I made it! A big ol’ rock

I mentioned BareBones in my last post. What is it? Why, it’s the Outdoor Halloween Puppet Extravaganza, of course!

Each year here in the Twin Cities, we get together to put on an epic puppet show, featuring stilters, fire dancers, aerialists, enormous puppets, and a live 20+ piece orchestra, in a gorgeous park by the Mississippi river. The story is always different, but the themes of grief and remembrance stay the same. It takes hundreds to put this show on, and this year around 8,000 people came to see it over our five night run. BareBones is a 501(c)3 non-profit, and I’ve been on the Board of Directors for two years now. Since April I’ve been serving as the co-chair, which has been really challenging and fulfilling.

In the past I’ve been in the show and I even made some sweet sparkly jumpsuits for the aerialists in 2012. Because of my board duties, though, my time to be directly involved in the show was limited this year. I asked the director’s what I could help sew and they told me they needed a giant rock, which a crowd of people would gather under, pulsing, until the rock broke apart and lava flowed from it (in the form of a group of kids with red fabric). Another volunteer had already acquired and dyed a massive amount of grey sheets, donated by a linen supply company, and I just needed to figure out how to make those sheets into a rock.

Initially I had this crazy idea of cutting the sheets into triangles and then using my tent (which I brought in and set up in the middle of our build space) as a draping form, instead of following any kind of pattern. I made the first one this way and it didn’t go so well- it was really hard to put together well. I then realized I could use a faceted gem-like shape and sketched this pattern.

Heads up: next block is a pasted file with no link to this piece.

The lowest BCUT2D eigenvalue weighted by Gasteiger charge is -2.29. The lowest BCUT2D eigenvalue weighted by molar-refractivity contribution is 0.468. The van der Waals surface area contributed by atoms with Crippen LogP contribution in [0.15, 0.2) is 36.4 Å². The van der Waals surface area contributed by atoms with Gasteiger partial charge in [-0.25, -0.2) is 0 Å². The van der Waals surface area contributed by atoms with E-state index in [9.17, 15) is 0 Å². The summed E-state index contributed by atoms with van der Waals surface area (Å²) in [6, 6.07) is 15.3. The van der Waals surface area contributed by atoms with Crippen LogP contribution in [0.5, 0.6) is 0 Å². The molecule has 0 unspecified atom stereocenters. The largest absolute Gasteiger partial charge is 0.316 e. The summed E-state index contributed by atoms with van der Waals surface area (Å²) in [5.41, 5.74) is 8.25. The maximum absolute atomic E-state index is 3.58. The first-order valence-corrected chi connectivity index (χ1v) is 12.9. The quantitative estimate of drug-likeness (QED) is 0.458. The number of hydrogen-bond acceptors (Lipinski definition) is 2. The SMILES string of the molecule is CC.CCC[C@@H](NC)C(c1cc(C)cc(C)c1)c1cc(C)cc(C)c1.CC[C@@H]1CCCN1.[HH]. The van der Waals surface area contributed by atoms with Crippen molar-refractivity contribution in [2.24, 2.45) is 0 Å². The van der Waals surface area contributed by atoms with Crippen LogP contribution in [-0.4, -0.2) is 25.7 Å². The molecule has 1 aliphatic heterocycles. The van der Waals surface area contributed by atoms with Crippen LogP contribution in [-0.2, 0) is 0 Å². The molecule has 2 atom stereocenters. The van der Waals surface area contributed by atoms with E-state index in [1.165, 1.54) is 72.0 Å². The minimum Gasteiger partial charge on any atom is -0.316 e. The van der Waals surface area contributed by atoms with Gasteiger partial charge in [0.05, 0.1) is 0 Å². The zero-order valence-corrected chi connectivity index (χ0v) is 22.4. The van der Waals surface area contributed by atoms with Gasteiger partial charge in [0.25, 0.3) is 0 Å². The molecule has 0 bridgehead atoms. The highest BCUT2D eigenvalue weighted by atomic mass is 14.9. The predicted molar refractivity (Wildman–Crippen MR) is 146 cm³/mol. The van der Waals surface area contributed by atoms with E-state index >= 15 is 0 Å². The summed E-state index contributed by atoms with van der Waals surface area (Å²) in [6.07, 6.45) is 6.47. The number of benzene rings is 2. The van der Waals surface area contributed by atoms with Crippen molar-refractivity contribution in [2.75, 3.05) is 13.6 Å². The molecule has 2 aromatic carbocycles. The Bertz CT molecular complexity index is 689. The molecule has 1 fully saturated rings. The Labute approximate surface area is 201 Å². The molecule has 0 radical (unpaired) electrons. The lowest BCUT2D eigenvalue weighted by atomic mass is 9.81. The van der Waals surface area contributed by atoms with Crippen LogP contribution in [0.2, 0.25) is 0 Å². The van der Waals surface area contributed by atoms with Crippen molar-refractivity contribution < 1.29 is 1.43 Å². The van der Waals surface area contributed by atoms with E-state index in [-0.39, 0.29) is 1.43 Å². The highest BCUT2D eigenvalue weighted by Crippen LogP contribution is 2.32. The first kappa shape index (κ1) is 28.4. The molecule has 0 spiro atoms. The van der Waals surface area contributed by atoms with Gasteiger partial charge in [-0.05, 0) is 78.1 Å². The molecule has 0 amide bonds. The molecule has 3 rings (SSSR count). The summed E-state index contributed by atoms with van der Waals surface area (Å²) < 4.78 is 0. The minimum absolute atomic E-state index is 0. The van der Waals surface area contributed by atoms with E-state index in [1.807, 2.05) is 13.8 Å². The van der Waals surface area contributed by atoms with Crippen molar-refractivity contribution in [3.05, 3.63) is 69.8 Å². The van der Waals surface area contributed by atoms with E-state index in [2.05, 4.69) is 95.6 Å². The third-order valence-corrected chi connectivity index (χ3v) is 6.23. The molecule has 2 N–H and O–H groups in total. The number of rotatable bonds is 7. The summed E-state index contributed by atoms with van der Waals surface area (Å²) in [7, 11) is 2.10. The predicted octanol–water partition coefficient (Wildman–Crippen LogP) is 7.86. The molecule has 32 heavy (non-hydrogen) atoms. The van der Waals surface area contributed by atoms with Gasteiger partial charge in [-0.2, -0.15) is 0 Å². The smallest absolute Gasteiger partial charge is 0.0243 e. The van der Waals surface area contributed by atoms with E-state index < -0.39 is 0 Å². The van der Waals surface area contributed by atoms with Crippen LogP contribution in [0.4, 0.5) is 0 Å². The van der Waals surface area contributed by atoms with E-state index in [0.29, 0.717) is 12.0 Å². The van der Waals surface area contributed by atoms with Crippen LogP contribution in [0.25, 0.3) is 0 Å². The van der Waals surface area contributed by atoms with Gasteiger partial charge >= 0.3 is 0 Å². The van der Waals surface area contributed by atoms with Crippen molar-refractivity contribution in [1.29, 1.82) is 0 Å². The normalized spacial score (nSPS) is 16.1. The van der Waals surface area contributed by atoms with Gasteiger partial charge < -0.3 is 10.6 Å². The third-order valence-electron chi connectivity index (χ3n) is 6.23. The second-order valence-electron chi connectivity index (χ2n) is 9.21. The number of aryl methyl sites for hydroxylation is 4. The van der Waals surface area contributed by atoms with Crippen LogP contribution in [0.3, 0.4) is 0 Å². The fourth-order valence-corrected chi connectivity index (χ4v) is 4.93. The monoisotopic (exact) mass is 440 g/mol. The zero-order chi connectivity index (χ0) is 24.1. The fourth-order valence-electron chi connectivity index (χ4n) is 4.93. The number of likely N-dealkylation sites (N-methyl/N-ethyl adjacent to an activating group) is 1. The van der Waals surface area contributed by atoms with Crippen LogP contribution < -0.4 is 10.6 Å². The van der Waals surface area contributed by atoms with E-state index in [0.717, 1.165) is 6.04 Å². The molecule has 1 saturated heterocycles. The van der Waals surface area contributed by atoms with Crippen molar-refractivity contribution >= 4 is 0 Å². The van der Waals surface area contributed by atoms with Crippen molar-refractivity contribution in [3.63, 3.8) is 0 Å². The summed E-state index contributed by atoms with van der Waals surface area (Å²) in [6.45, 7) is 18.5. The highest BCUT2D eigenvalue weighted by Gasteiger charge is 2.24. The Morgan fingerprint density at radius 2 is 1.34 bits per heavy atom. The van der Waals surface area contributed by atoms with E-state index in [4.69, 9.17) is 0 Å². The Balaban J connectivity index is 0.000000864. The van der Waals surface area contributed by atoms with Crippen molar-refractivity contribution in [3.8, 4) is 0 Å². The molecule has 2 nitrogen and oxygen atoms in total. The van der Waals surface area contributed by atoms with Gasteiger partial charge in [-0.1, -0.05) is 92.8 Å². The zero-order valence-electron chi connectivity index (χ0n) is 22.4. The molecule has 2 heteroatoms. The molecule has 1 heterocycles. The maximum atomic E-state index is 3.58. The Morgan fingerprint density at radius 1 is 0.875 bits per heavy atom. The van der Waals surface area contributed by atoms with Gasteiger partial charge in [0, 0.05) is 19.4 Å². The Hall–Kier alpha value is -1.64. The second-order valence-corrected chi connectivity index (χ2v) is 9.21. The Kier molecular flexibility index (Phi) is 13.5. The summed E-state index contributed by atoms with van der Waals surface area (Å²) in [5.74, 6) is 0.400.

Rock pattern

Each triangle had sides of about 5 feet long, but that was by no means consistent, so a lot of the pieces had to be pleated as we sewed to make them fit together. The main thing was that it needed to create a draped shape and not just be a big flat sheet. We made four of these rocks, and I was able to get several other volunteers (including a former Cirque du Soliel costume assistant!) to help me with the sewing. When the rocks were done I doused them in leftover mache glue to make them look a little more crusty and rocky. This only worked ok… I had to put them in the dryer, which made a lot of the glue come off. If I’d had more time I definitely would’ve done something else, like added some cardboard inserts, to make it rockier, but we were only a few days from the show opening when they were finished.

Ultimately the rock scene was hard to photograph, as it was very dimly lit, but you can see the rock in the background here (as the lava kids run in front).

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I have loved working on sewing projects for BareBones because it’s a real opportunity to get away from my usual style. There’s a limited amount of time to work on these projects, so I can’t be a perfectionist. It’s also great to get out of my own head and help other people make their vision come to life. I can’t wait to see what I’ll get to help make next year!


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